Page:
Everything You Want to Know About Water Balance

Tips & tricks
We have all heard that water is vital for our life, but what exactly does it do and why is it important? Well, first off, we are essentially made of water. Total body water accounts for 47% to 75% of a person’s body weight depending on age.

Water content in overweight people is lower because fat tissue holds less water (10-40%) than muscle (70-75%). Water transports nutrients and removes waste, regulates body temperature, lubricates joints and internal organs, plays an essential role in cellular homeostasis, and can help preserve cardiovascular function. Water consumption may facilitate weight loss. Water deficits can impact physical performance, and recent research suggests that cognitive performance also may be impacted.

But let’s talk about something else. Your skin. The fact that drinking more water continuously may have a beneficial effect on your skin seems to be common knowledge these days, but is there science to back it up? Yes, there is. A study conducted in 2015 asked this question, recruiting a cohort of young women of about the same age. Group 1 had initial water consumption of <3.2 L a day, and group 2 had initial water consumption of >3.2 L a day. Both groups were asked to drink an additional 2 L of water a day for 30 days, and the effects of this intake on their skin were evaluated at the two-week mark and at the end of the experiment. Both groups demonstrated significantly modified superficial and deep skin hydration, but the change was especially pronounced in those in Group 1, whose water consumption was initially lower.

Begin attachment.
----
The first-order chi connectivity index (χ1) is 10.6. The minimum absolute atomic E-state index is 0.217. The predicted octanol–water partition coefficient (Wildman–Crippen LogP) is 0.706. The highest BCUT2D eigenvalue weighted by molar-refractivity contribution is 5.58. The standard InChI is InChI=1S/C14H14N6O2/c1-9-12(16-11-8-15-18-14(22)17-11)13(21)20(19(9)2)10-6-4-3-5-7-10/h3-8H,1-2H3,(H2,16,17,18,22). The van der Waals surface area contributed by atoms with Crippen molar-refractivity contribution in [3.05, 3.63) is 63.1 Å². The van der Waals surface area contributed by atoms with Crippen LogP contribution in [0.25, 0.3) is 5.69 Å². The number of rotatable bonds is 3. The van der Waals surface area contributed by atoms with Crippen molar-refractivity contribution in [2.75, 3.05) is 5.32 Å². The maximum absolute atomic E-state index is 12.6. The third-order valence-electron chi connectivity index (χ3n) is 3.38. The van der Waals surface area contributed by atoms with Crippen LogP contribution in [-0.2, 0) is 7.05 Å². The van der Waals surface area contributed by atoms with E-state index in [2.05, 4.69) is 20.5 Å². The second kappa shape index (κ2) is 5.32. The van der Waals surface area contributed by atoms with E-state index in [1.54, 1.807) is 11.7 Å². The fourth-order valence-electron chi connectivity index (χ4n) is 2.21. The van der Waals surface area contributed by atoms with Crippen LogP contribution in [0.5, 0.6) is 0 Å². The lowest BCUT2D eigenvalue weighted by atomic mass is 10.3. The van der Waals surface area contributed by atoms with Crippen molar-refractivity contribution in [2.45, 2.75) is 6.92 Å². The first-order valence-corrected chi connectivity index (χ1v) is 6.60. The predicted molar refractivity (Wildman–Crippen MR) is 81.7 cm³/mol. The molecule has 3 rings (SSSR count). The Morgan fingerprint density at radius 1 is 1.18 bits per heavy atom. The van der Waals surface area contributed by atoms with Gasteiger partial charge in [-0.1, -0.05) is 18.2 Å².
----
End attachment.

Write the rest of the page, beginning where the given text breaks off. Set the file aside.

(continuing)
Recommendations on water intake, unlike advice for other nutrients, are often ignored, and as the experiment above shows, truly beneficial effects are achieved with much more than 8 glasses/2 L of water a day that remain the most common recommendation. But even just preventing effects of dehydration requires greater water intake.

Because water needs can vary from person to person –– and no one person will need the same amount of fluid from one day to the next, developing a recommended dietary allowance for water is challenging. The Institute of Medicine (IOM) has established an Adequate Intake (AI) for water for male -  3.7L of total water, including 3L as beverages and water, for women  –  2.7L of total water, including 2.2L as beverages and water.

It is important to note that these are recommendations for total water, which includes, in addition to water, other beverages and food (soups, sauces, water-rich vegetables and fruit). What is also important to know is that all recommendations on water intake provided by the health authorities include water from all sources. This means that you can include your beverages in your count. But here’s the thing: only water is zero calories and carries no potential adverse effects of other liquid substances. So, drink up!